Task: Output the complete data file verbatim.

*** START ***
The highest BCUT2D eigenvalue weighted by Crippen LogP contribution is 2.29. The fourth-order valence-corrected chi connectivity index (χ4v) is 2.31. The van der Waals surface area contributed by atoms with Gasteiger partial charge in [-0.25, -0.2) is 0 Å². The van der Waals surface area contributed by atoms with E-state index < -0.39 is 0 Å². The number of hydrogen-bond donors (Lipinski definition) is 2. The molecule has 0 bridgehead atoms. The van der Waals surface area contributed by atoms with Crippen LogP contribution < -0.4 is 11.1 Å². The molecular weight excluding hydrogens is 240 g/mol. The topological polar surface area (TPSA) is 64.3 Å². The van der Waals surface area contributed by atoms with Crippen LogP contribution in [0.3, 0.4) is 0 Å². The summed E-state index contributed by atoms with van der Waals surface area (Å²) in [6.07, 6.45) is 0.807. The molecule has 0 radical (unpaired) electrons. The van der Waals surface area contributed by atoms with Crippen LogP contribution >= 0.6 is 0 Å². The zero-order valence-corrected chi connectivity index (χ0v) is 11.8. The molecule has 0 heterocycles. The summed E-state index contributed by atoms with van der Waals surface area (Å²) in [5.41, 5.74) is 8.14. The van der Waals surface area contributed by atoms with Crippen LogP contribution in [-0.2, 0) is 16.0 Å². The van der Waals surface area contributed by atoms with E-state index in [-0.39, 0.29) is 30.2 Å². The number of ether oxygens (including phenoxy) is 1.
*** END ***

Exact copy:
The highest BCUT2D eigenvalue weighted by Crippen LogP contribution is 2.29. The fourth-order valence-corrected chi connectivity index (χ4v) is 2.31. The van der Waals surface area contributed by atoms with Gasteiger partial charge in [-0.25, -0.2) is 0 Å². The van der Waals surface area contributed by atoms with E-state index < -0.39 is 0 Å². The number of hydrogen-bond donors (Lipinski definition) is 2. The molecule has 0 bridgehead atoms. The van der Waals surface area contributed by atoms with Crippen LogP contribution < -0.4 is 11.1 Å². The molecular weight excluding hydrogens is 240 g/mol. The topological polar surface area (TPSA) is 64.3 Å². The van der Waals surface area contributed by atoms with Crippen LogP contribution in [0.3, 0.4) is 0 Å². The summed E-state index contributed by atoms with van der Waals surface area (Å²) in [6.07, 6.45) is 0.807. The molecule has 0 radical (unpaired) electrons. The van der Waals surface area contributed by atoms with Crippen LogP contribution >= 0.6 is 0 Å². The zero-order valence-corrected chi connectivity index (χ0v) is 11.8. The molecule has 0 heterocycles. The summed E-state index contributed by atoms with van der Waals surface area (Å²) in [5.41, 5.74) is 8.14. The van der Waals surface area contributed by atoms with Crippen LogP contribution in [-0.2, 0) is 16.0 Å². The van der Waals surface area contributed by atoms with E-state index in [-0.39, 0.29) is 30.2 Å². The number of ether oxygens (including phenoxy) is 1.